In the interview titled, "Big Boo Wasn't Originally Supposed To Be A Part Of 'Orange Is The New Black,'" interviewer Alex Berg looks at Lea Delaria and says, "You don't just play any Lesbian, you play a very Butch Lesbian." Of course it's not just that Delaria plays a very Butch Lesbian; she is a very Butch Lesbian, and notes--first with anger ("Fuck it, fuck America, fuck it") and then with triumphant joy--that OITNB needed to, and did, create a role for her. Berg quips, "And Big Boo was born!" but Big Boo wasn't just born. As character, prototype, or even stereotype, Big Boos are not new--and that creating a Butch character was an afterthought, particularly in a prison setting, serves to highlight the ongoing marginilization and erasure of female masculinities, and particularly of the "Very Butch" variety of womanhood.
The interview, by centering Delaria as a Butch subject, reveals insights about gender, masculinities, and women seldom seen in mainstream media: "The reality is I am old enough," the Fifty-Five year old Delaria asserts, wherein aging masculinity on a female body is regarded as not old enough, not mature enough, and not an end-point, whereas aging femininity on on a female body is regarded as too old, too mature, and the end-point at which only roles as mothers or grandmothers may be performed. Interestingly, in solidarity with First Wives Clubs everywhere, Big Boo, when replaced by a younger, slimmer, long-haired, and less-Butch model, responds to "Oh face it, Butchie, you lose, I win" with a first-wife warning of her own: She tells the new playmate that her ex only "likes new shiny things." Moments later, Delaria also uses the word "shiny" to describe what young (heterosexual) men want when watching "lesbians"/lesbians.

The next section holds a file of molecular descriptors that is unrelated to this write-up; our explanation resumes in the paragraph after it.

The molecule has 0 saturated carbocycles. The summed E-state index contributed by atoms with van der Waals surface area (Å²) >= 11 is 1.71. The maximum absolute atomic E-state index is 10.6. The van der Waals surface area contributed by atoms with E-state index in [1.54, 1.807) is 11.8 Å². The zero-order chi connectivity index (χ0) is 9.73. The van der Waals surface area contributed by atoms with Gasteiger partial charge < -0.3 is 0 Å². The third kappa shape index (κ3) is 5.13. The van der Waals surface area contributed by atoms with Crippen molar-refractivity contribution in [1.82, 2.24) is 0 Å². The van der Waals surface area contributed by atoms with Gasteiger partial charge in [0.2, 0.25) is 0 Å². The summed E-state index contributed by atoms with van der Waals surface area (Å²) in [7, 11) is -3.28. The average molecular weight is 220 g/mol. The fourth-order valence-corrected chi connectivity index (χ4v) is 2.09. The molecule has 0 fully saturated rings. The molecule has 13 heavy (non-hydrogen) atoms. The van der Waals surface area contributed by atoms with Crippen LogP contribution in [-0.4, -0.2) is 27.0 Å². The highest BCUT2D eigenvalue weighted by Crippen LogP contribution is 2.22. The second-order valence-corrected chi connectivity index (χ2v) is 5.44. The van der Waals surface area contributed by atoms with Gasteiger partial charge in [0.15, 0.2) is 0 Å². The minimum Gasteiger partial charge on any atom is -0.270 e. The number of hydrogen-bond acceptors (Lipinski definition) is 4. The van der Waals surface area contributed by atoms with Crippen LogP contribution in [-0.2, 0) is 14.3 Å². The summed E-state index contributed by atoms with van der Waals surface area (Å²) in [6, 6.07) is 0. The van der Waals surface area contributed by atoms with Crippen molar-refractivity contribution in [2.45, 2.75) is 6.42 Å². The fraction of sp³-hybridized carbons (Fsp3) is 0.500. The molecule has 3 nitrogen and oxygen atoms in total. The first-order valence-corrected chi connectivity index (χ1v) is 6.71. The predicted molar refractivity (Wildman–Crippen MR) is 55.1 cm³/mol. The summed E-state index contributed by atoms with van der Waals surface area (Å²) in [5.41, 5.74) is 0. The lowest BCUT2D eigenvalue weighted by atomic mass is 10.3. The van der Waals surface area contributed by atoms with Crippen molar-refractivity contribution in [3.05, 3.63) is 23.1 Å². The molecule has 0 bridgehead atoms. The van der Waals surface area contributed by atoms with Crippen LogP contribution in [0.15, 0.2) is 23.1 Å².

While it is clear that Big Boo and Delaria both come out ahead as winners with OITNB, the outlaw nature of Butch--Boo, imprisoned onscreen, and Delaria, fighting to be seen as a valid subject offscreen--is called into question. What is allowed to be represented, celebrated, and viewed as 'real' in America still rests upon restriction, rather than expansion; the gaze upon the "Very Butch" Big Boo and Delaria serve as a crucial, refreshingly shocking, and much needed exception. Subjects hailed as exceptional, however, often serve to reinforce the notion of outsider, solitary existences--and perhaps not just coincedence, then, that disputing this myth begins from within prison walls.